“In these times I don’t, in a manner of speaking, know what I want; perhaps I don’t want what I know and want what I don’t know.”
— Marsilio Ficino
The state of ambivalence in people—of going to and fro in undecided fashion—is annoyingly common, and for the more decisive of people it’s a test of both patience and grace. Loving people who change their minds frequently, and not knowing ‘where’ they’ll be at any given moment, leaves normally decisive people feeling rather indecisive. It can be seen as an intrusion on our person to have to deal with indecisiveness when we prefer just to go one way or the other.
Then there is the added complication; the person we deal with who is ambivalent to the point of us never being able to achieve any sense of intimacy, trust, or rapport with them.
Engaging In Our Own Uncertainty In Order to Empathise
Our empathy for those people who appear more uncertain than we are needs to come from understanding ourselves when we have been more or less uncertain.
Everyone has had their uncertainties. And if anyone thinks they have never been uncertain they might also have made many more mistakes in life than the average person. Decisiveness can be a mark of pride; of self-sufficiency; of ignorant self-certainty.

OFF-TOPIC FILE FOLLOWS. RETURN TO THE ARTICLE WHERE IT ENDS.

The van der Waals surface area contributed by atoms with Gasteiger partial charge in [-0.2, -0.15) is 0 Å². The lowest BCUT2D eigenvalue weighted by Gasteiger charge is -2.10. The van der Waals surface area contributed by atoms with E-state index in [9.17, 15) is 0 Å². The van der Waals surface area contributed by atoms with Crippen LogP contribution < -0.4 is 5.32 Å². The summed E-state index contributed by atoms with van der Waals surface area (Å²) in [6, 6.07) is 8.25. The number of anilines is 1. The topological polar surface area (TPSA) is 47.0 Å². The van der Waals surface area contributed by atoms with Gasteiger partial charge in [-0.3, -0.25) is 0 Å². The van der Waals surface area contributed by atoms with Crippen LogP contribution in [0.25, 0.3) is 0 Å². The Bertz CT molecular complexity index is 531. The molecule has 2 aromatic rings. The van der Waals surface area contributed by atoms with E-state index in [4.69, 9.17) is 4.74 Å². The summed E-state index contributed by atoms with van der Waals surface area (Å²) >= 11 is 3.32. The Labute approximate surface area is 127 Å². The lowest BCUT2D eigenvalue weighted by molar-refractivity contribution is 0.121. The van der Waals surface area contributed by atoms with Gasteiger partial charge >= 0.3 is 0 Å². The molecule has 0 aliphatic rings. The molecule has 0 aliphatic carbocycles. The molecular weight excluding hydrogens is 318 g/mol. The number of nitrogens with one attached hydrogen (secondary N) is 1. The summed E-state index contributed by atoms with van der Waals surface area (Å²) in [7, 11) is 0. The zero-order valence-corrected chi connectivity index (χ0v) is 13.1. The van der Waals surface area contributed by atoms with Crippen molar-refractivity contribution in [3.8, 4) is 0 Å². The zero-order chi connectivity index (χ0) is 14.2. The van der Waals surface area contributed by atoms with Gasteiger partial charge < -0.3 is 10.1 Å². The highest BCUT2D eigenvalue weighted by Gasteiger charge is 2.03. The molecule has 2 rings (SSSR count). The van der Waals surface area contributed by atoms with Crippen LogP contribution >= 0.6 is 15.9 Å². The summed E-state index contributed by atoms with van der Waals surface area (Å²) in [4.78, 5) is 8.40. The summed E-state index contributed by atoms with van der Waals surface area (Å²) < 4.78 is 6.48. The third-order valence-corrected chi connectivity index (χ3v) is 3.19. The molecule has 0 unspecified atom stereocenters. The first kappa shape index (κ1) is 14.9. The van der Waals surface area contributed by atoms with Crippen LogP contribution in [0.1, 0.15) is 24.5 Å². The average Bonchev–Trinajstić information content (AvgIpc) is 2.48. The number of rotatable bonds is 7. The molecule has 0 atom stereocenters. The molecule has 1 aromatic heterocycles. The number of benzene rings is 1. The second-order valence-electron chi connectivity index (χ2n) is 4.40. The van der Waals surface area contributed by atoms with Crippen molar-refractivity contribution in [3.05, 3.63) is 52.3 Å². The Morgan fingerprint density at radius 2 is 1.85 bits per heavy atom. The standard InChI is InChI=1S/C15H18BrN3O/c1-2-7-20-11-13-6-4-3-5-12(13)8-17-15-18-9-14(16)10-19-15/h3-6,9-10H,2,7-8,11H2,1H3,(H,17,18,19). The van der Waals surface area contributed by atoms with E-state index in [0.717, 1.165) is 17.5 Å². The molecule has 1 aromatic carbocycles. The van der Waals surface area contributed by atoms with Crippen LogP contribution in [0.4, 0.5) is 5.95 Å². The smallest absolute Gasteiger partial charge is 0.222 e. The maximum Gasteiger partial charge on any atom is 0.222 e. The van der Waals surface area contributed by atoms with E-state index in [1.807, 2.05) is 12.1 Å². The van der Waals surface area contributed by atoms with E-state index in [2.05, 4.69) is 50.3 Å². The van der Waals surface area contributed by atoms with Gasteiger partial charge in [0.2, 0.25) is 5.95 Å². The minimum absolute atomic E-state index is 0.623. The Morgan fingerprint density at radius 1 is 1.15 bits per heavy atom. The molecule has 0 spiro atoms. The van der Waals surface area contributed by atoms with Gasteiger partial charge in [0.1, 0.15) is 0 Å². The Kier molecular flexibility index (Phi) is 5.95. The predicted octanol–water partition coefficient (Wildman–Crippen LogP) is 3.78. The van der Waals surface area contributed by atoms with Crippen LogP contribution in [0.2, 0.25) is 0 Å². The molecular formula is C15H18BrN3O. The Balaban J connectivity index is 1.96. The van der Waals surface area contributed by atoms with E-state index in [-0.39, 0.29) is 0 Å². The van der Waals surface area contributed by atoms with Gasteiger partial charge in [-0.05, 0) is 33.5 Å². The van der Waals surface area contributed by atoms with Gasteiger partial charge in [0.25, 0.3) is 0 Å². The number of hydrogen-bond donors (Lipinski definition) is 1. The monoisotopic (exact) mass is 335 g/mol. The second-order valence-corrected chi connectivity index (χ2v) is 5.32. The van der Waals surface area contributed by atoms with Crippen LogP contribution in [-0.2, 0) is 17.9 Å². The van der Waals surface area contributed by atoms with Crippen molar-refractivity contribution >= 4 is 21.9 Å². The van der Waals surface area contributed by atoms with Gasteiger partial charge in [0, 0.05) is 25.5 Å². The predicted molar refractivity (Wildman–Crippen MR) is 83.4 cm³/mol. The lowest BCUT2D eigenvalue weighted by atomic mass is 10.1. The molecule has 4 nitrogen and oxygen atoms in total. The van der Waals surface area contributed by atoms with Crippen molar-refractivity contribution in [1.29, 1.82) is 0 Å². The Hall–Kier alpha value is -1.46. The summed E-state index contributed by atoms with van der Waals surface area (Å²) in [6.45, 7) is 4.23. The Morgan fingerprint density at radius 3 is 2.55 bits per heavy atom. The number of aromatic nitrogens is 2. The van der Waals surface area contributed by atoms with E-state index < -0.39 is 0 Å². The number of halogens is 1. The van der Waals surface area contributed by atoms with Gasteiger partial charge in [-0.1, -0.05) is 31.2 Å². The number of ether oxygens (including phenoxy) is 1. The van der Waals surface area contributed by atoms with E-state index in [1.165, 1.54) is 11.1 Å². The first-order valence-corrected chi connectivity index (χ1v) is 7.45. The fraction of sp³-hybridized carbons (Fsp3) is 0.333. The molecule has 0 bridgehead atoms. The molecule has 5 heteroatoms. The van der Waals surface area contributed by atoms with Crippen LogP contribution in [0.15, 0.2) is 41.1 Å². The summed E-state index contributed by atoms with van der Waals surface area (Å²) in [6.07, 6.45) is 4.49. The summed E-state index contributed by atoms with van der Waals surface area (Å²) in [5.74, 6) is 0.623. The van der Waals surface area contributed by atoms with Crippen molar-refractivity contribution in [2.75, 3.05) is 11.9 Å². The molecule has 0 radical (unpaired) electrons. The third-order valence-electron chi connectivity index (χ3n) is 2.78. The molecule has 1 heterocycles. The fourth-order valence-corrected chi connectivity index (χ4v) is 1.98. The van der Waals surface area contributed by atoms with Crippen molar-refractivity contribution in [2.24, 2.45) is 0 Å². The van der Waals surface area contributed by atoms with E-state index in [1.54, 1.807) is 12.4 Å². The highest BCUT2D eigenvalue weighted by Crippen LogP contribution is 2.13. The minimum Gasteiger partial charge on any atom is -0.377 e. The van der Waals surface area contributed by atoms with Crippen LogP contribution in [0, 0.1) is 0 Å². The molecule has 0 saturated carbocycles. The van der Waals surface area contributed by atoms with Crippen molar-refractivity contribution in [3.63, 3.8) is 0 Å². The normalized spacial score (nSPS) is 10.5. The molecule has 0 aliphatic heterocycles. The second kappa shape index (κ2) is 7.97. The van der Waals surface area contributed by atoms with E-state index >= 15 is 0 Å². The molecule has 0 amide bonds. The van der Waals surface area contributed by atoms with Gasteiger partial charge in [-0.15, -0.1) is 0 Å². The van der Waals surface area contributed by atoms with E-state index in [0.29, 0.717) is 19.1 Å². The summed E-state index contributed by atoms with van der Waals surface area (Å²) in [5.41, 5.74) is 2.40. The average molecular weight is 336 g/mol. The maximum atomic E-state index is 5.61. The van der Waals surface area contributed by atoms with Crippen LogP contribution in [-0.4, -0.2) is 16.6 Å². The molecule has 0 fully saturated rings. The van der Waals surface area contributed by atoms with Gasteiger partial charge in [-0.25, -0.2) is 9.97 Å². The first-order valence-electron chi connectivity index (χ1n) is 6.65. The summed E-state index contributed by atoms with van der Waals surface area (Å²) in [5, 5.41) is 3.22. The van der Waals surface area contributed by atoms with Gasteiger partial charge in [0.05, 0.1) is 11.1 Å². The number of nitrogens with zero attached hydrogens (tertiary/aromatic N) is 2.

Not all decisiveness is borne of wisdom. Much of it may actually be borne of folly.
So sometimes, especially when we are honest, we see our own uncertainties in true light. And then we recall the sense of ourselves in fear of conflicts for either approach or avoidance (at the same time!). Empathy for undecided others is easy when we consider the inner conflicts they must be struggling with. Whether these inner conflicts make any sense to us or not is beside the point. When someone is in inner conflict they deserve our empathy, understanding, and support.
Practicing Active Empathy
Apart from the exceptions where we need to facilitate decisiveness, particularly in working situations, we can afford to extend grace through the practice of active empathy.
So this is not just about understanding; it’s also about doing something practical to demonstrate our empathy. Feeling as uncertain people feel is the catalyst. But true feeling, in an interactive way between two people, occurs when support is needed and also given.
As far as uncertain people are concerned, the support we can offer is grace in our interaction and the reduction of pressure. Simply put, we back off.
Feeling as uncertain people feel, loving the indecisive, requires patience. But empathy grows out of understanding how foreign to peace inner conflict is. We are much more patient and understanding when we recognise the other person is conflicted. Then it just makes sense to back off and give them the space they need.
© 2012 S. J. Wickham.